Palawan Seas is a photographic project about our human connection to the sea. It is located in Palawan, the Philippines, a remote archipelago where the mystery of our relationship with the sea seems to be partially revealed. 

The ocean covers seventy percent of our planet’s surface; it controls the climate, weather and produces half of the oxygen we breathe. Throughout history mankind has relied on the sea for its seemingly infinite resources. But the steep decline of marine ecosystems is a sign that the relationship is unraveling. 

Palawan is located within the Coral Triangle and its reefs are among the most ecologically diverse on our planet. It also harbors an ancient culture; Palaweños are descended from some of the first islanders ever to settle in Southeast Asia. In a jungle-clad cave near the town of Quezon a Neolithic Burial jar was found depicting two people paddling into the afterlife on a small boat. 

Until around seventy years ago Palawan had little contact with the outside world and the people who lived here depended entirely on the islands’ reefs and thick forests for all their needs. An intimacy with nature developed that defined every aspect of their lives from the practical to the spiritual. A deep knowledge of the marine world was passed from one generation to the next.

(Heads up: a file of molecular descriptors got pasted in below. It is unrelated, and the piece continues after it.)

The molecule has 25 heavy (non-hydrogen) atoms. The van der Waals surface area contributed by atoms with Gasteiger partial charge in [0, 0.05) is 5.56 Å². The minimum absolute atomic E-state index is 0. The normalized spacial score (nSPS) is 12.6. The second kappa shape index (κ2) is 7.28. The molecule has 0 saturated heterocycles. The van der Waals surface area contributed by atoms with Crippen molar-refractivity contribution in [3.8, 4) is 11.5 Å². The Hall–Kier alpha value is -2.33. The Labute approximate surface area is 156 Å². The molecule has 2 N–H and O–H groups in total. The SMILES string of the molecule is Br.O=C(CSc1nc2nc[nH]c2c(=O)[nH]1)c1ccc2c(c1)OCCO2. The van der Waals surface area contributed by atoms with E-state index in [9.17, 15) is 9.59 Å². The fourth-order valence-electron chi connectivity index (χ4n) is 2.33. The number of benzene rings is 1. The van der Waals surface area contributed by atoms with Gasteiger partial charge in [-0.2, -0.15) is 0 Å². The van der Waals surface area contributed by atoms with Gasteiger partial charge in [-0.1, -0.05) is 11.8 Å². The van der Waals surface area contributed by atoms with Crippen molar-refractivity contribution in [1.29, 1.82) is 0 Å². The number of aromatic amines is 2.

In the 1950s a boom in Philippine fisheries suddenly brought Palawan to the attention of the fishing industry. It was a rich, virtually untouched source and the islands’ population soon swelled with migrant fisherfolk. By the 1970s almost two thirds of the country’s fish catch was from here. 

In 1990 Palawan became a Unesco Biosphere Reserve and a special system of government was introduced to ensure that human development would not disrupt the natural world. The reality of this has been a struggle between conservationists and those wanting to commercially exploit natural resources.Illegal fishing has taken its toll and Palawan waters are no longer as rich as they once were. Through marine reserves and coral gardens we are restoring the underwater environment but climate change and coral bleaching mean the future is uncertain. 

Palawan is a place where we can glimpse ourselves not as outsiders but as participants in complex ecosystems, a delicate balance which has been borne by generations to the present day. 

Using Format